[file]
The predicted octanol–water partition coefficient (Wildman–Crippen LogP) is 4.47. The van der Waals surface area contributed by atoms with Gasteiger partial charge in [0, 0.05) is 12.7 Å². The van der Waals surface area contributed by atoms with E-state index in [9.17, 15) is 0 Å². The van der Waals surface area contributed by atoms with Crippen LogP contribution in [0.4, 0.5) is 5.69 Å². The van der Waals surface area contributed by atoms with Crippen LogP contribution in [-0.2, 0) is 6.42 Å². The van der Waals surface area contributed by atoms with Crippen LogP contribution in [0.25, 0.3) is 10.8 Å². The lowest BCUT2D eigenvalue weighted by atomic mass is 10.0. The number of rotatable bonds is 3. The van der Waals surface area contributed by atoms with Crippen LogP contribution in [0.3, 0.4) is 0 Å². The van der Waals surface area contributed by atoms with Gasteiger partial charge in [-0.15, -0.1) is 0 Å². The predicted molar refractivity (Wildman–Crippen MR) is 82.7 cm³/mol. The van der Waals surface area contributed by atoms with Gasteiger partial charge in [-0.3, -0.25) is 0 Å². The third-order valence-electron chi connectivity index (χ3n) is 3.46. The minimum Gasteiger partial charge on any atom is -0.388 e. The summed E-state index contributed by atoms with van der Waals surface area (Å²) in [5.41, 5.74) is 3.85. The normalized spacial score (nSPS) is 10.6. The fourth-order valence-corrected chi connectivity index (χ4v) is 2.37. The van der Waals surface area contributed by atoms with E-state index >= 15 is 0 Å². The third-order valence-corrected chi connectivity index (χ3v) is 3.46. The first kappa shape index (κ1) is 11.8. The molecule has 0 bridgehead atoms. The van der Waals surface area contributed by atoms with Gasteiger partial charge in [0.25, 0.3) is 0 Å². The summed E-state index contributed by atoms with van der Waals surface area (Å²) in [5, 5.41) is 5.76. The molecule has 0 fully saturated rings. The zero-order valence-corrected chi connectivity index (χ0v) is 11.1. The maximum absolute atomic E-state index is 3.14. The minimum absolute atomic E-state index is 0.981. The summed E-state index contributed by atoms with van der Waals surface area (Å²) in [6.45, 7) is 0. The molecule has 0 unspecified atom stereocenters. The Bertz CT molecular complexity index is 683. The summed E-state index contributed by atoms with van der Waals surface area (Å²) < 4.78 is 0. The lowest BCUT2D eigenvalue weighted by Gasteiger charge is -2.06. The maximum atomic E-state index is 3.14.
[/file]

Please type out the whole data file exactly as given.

The predicted octanol–water partition coefficient (Wildman–Crippen LogP) is 4.47. The van der Waals surface area contributed by atoms with Gasteiger partial charge in [0, 0.05) is 12.7 Å². The van der Waals surface area contributed by atoms with E-state index in [9.17, 15) is 0 Å². The van der Waals surface area contributed by atoms with Crippen LogP contribution in [0.4, 0.5) is 5.69 Å². The van der Waals surface area contributed by atoms with Crippen LogP contribution in [-0.2, 0) is 6.42 Å². The van der Waals surface area contributed by atoms with Crippen LogP contribution in [0.25, 0.3) is 10.8 Å². The lowest BCUT2D eigenvalue weighted by atomic mass is 10.0. The number of rotatable bonds is 3. The van der Waals surface area contributed by atoms with Crippen LogP contribution in [0.3, 0.4) is 0 Å². The van der Waals surface area contributed by atoms with Gasteiger partial charge in [-0.15, -0.1) is 0 Å². The predicted molar refractivity (Wildman–Crippen MR) is 82.7 cm³/mol. The van der Waals surface area contributed by atoms with Gasteiger partial charge in [-0.3, -0.25) is 0 Å². The third-order valence-electron chi connectivity index (χ3n) is 3.46. The minimum Gasteiger partial charge on any atom is -0.388 e. The summed E-state index contributed by atoms with van der Waals surface area (Å²) in [5.41, 5.74) is 3.85. The normalized spacial score (nSPS) is 10.6. The fourth-order valence-corrected chi connectivity index (χ4v) is 2.37. The van der Waals surface area contributed by atoms with E-state index >= 15 is 0 Å². The third-order valence-corrected chi connectivity index (χ3v) is 3.46. The first kappa shape index (κ1) is 11.8. The molecule has 0 bridgehead atoms. The van der Waals surface area contributed by atoms with Gasteiger partial charge in [0.25, 0.3) is 0 Å². The summed E-state index contributed by atoms with van der Waals surface area (Å²) in [5, 5.41) is 5.76. The molecule has 0 fully saturated rings. The zero-order valence-corrected chi connectivity index (χ0v) is 11.1. The maximum absolute atomic E-state index is 3.14. The minimum absolute atomic E-state index is 0.981. The summed E-state index contributed by atoms with van der Waals surface area (Å²) in [6.45, 7) is 0. The molecule has 0 unspecified atom stereocenters. The Bertz CT molecular complexity index is 683. The summed E-state index contributed by atoms with van der Waals surface area (Å²) < 4.78 is 0. The lowest BCUT2D eigenvalue weighted by Gasteiger charge is -2.06. The maximum atomic E-state index is 3.14.